I think I first read this for a book report in fifth grade. I remember the teacher giving us a list of titles we could choose from, and this may have been one of them; it’s a Newberry winner, after all.
Back when I wrote my first Nostalgic Review, I mentioned that Zilpha Keatley Snyder’s The Changeling had a similar story line. I used to think Snyder’s story was a re-interpretation of Lisle’s, but in fact it’s the other way around, since The Changeling was published in 1970. Not that Lisle was necessarily conscious of the similarities — she describes her inspiration coming from an actual little village a neighbor’s daughter made in her yard — but just reading the jacket summary “set the wild echoes flying”* for me.
Like Snyder’s Ivy Carson, Lisle’s Sara-Kate Connolly (yes, my inner Labyrinth fangirl was grinning at that name) is a pariah in the community. There are rumors of a father in jail, and Sara-Kate herself is said to be a lying, thieving troublemaker. And she wears such strange old clothes, as shabby as her rundown house.
Like Snyder’s Martha Abbott, Lisle’s Hillary Lenox isn’t sure what to believe about her friend sometimes. Are things really the way Sara-Kate says they are? With Sara-Kate, though, the uneasy questions are even more troubling, the girl’s personality harder to predict. Is she “cruel or warm-hearted, magic or ordinary, thick-skinned or fragile, a friend or a fraud”? Ivy seems more sympathetic and easier to get along with overall.
On the other hand, just as Ivy helps Martha be more confident and adventurous, Sara-Kate teaches Hillary to see more deeply and think more sharply, to look beyond the first explanation and really use her imagination. “Why do you think these elves are anything like you? […] Maybe they’re so different that nothing they do is anything like what you do.”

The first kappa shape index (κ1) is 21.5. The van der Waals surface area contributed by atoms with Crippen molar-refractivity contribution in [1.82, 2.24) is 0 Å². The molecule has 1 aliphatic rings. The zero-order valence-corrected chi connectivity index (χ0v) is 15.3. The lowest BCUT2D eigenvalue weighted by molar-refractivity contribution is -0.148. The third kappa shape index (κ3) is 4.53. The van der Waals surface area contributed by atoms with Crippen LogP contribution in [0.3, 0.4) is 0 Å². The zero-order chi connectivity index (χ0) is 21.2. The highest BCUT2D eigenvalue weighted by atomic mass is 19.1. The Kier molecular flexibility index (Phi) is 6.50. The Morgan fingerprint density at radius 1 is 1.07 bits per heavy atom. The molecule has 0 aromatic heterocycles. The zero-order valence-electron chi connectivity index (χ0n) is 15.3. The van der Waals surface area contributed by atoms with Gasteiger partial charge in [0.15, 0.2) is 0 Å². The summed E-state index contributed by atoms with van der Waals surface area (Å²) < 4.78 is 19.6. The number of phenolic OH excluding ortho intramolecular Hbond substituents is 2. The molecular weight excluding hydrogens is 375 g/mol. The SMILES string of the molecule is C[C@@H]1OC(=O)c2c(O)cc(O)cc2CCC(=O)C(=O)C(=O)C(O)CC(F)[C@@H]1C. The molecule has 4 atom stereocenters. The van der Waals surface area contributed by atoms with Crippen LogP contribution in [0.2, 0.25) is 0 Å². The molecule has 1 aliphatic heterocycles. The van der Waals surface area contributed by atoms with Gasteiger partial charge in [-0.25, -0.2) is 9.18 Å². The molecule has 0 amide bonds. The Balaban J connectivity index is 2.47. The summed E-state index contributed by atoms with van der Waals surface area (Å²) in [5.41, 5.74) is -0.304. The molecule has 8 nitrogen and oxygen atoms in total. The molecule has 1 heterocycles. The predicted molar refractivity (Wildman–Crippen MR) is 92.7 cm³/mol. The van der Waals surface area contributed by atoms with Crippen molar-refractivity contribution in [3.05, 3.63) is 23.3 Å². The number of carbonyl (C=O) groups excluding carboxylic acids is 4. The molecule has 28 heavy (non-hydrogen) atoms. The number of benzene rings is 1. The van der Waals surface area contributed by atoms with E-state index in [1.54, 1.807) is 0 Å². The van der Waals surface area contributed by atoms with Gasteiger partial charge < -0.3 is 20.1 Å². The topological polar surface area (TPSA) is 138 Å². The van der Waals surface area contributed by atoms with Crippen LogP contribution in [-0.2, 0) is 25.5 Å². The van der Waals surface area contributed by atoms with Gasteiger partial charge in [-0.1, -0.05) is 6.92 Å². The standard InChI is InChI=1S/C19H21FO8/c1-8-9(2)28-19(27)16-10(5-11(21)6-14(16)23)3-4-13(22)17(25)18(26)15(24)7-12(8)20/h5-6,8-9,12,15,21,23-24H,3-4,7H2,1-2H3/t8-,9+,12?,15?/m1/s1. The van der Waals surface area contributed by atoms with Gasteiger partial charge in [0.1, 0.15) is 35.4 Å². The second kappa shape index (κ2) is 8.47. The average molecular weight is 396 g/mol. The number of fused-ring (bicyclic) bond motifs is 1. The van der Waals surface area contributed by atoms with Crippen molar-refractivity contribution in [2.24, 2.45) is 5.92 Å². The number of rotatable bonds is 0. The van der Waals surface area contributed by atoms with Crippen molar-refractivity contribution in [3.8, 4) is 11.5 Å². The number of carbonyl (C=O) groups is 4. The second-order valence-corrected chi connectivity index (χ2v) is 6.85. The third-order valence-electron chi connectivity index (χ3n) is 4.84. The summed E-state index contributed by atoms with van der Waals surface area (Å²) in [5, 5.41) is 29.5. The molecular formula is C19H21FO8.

I like that neither story tells you absolutely, definitively whether the hints of magic are real or imagined, whether Ivy and Sara-Kate are truly who they say they are, whether these books can be considered fantasies or not. The reader has to decide for her- or himself.
The biggest difference between the two stories is the final tone. Afternoon of the Elves feels much more bittersweet, whereas The Changeling has a more hopeful feeling in the end. I’d forgotten that about Lisle’s story — it’s been over ten years since I last read it. The saddest thing (no spoilers, I promise) is how people talk about Sara-Kate, how they blame her both for being too strong and for being too vulnerable. She’s independent, so she must be conniving and cruel. And yet how can someone so strong be such a failure in other senses? How can she not have asked for help? It’s as though they forget she’s only eleven.
. . . .
* Sorry, couldn’t resist the Tennyson 🙂
P.S. Apr. 25: I also love the description of Mr. Lenox’s garden — and how its ordered beauty contrasts with the untamed beauty of the Connollys’ yard. How the latter is a beauty recognized by few, and therefore (in my view) extra special.